In 2021, there was almost a shock value to Essendon. The data experts loathe no word more than momentum, yet the youthful exuberance of this group produced some rather illogical results, particularly a top-eight finish.

The season was really about getting games into kids, as it has been this season. The difference between the two is that the more experienced players performed exceptionally well last year. This year, they’ve all taken a step backwards.

If you look at Essendon’s list, you’ll realise that context is important and that competing was hardly an end goal.

Twitter user @SgtButane posted some numbers indicating just how inexperienced the Bombers are.

They’ve averaged the second-fewest games per player overall and of their 14 games, they’ve been the least experienced on every single occasion by an average of 30 games.

As well as a young list, they’ve got holes that are yet to be filled.

Zach Reid might be the best of the three first-round picks in the 2020 draft and he’s the long-term key defender. He has had some game time this season, but has had to overcome some serious injuries and illness to get onto the field and he needs time.

The rest of the key defensive options are almost non-existent. Stewart was always seen as a depth player, Laverde purely fills a role that is needed on an AFL field, while the younger Brandon Zerk-Thatcher hasn’t quite come on.

Realistically, they’re looking to fill a position with an opposition player via free agency or trade – a second-round pick for Jeremy McGovern certainly wouldn’t hurt them.

While Wright has had a breakout season, the lack of assistance in other targets has hurt. Harrison Jones and Kaine Baldwin have taken the spot as a second tall and have received too much defensive attention to handle – Rutten has tried to remedy that with the selection of two ruckmen in the team.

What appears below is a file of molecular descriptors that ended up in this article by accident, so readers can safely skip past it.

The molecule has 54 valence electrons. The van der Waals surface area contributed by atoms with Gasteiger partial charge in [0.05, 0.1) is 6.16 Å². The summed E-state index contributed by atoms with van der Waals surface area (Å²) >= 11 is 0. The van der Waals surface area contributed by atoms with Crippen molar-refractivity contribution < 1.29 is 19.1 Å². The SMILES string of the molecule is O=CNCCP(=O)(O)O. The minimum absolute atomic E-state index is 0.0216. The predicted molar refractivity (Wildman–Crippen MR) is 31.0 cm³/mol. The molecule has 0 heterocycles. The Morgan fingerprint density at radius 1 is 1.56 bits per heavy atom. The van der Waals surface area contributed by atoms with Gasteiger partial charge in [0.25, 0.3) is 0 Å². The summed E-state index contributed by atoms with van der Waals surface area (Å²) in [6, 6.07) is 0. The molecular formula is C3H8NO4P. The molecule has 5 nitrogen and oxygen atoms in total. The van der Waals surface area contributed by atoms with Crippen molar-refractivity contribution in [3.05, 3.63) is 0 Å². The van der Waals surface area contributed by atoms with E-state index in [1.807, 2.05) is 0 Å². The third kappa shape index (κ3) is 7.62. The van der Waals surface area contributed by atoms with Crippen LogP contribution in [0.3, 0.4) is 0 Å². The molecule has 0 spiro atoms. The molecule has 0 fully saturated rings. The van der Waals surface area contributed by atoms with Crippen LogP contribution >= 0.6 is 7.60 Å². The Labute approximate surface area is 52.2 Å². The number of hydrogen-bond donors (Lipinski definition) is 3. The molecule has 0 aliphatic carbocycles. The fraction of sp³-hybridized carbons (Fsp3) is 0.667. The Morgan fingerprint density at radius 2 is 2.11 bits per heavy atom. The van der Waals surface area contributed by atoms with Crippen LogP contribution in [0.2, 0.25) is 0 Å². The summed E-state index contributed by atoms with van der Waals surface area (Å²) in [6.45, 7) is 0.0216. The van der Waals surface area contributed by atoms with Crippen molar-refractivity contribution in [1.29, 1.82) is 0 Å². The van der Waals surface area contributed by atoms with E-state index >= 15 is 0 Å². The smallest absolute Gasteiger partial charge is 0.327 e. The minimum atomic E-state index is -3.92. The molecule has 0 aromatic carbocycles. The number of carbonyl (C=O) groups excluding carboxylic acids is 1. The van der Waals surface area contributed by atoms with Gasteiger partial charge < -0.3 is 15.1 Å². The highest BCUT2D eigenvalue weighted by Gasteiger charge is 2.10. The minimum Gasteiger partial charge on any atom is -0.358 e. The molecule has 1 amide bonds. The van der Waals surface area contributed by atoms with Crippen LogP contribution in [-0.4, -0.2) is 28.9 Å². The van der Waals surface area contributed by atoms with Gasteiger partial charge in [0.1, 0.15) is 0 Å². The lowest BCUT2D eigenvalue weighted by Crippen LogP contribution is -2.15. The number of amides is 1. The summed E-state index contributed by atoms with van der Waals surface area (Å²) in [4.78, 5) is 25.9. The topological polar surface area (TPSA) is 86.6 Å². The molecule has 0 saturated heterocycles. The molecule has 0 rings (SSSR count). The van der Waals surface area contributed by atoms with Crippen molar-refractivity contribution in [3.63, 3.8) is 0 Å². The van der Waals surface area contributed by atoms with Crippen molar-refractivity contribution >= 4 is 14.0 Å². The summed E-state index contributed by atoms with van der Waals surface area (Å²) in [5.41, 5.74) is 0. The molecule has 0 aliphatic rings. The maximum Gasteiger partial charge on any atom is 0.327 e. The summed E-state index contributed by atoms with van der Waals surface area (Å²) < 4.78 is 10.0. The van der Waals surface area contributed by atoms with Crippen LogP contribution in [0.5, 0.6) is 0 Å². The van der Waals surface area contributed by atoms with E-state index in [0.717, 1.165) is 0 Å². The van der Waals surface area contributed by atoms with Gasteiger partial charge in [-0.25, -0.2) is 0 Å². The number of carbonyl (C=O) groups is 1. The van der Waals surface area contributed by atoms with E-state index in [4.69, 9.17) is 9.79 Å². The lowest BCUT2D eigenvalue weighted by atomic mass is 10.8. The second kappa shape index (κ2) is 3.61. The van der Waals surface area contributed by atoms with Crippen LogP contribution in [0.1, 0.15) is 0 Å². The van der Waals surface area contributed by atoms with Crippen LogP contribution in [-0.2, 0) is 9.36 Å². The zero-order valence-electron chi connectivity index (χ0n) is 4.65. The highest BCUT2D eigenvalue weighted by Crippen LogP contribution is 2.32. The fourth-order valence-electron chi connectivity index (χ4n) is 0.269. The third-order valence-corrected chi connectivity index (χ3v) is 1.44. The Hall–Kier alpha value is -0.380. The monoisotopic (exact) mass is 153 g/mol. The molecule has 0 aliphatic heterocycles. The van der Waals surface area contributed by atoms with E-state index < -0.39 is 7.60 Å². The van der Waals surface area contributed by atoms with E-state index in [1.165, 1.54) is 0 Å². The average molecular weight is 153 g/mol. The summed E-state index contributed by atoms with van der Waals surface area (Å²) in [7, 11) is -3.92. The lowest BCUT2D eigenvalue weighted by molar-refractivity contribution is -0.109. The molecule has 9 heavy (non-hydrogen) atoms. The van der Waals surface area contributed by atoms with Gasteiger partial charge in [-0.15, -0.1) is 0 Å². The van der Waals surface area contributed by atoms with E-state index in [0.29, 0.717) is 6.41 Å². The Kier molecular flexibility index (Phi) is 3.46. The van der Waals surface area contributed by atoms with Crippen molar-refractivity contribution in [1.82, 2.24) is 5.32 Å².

The overall numbers as a group have been horrible, but post bye, the available names are getting better in quality. And while the immediate reaction to a loss to West Coast is one of criticism, the offensive side of things has picked up.

Since the bye, the tackling has improved dramatically, the directness to send the ball inside 50 has picked up and the clearance differentials have improved. They’ve shown a better ability to win contested ball and the ball protection has at least taken a step forward.

Unfortunately for the Bombers, there’s no defensive quick fix for the sieve that is their back 50. They’re going to continue to be undersized and are ill-equipped to handle one-on-one contests.

Andrew McGrath and his Bombers teammates look dejected after losing to the Western Bulldogs.

(Photo by Quinn Rooney/Getty Images)

It’ll be up to the midfield’s uptick in tackling to work better in the defensive half – at least make the opposition rely on contested marking.

Overall, when judging Essendon, context is important and it may well be worth focusing on what has excited fans, rather than looking to evict a second-year coach.

Nic Martin’s recruitment was superb, Mason Redman has finally started to reach his potential and Wright has been in great form. The mid-season signings of Massimo D’Ambrosio and Jye Menzie simply add to the bevy of young talent that will get time at AFL level to develop.

Let’s not forget Ben Hobbs, or Archie Perkins’ midfield time.

If this was a team that finished in the bottom six last year, we’d see Essendon as being in a disappointing position, but clearly praise the fast-tracked development of so many players under the age of 25 who will be, at the very least, reliable contributors earlier in their careers than most. 

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Given where the list sits and the fact the Bombers have salary-cap space, it isn’t hard to imagine the timeline for being a genuine finalist was always set to be in 2023 or ’24.

They can chase a free agent, although throwing too much money at Daniel McStay would be a massive red flag, while still having room to develop their youth.

A high pick in this upcoming draft could add elite midfield prospects George Wardlaw or Elijah Tsatas, or even add key defender Jedd Busslinger and form their defensive duo for the next decade.

It’s easy to kick a team when they are down, criticise the coach and call for massive changes, as almost every person in the media and AFL environment has done.

And while many Essendon fans will be disheartened, and some furious, context is important and remaining supportive of an extremely young group looking to grow is an important step in fandom.

2022 has without doubt been an extremely disappointing season for the Essendon Football Club, but the future still looks bright and there’s plenty to be excited about.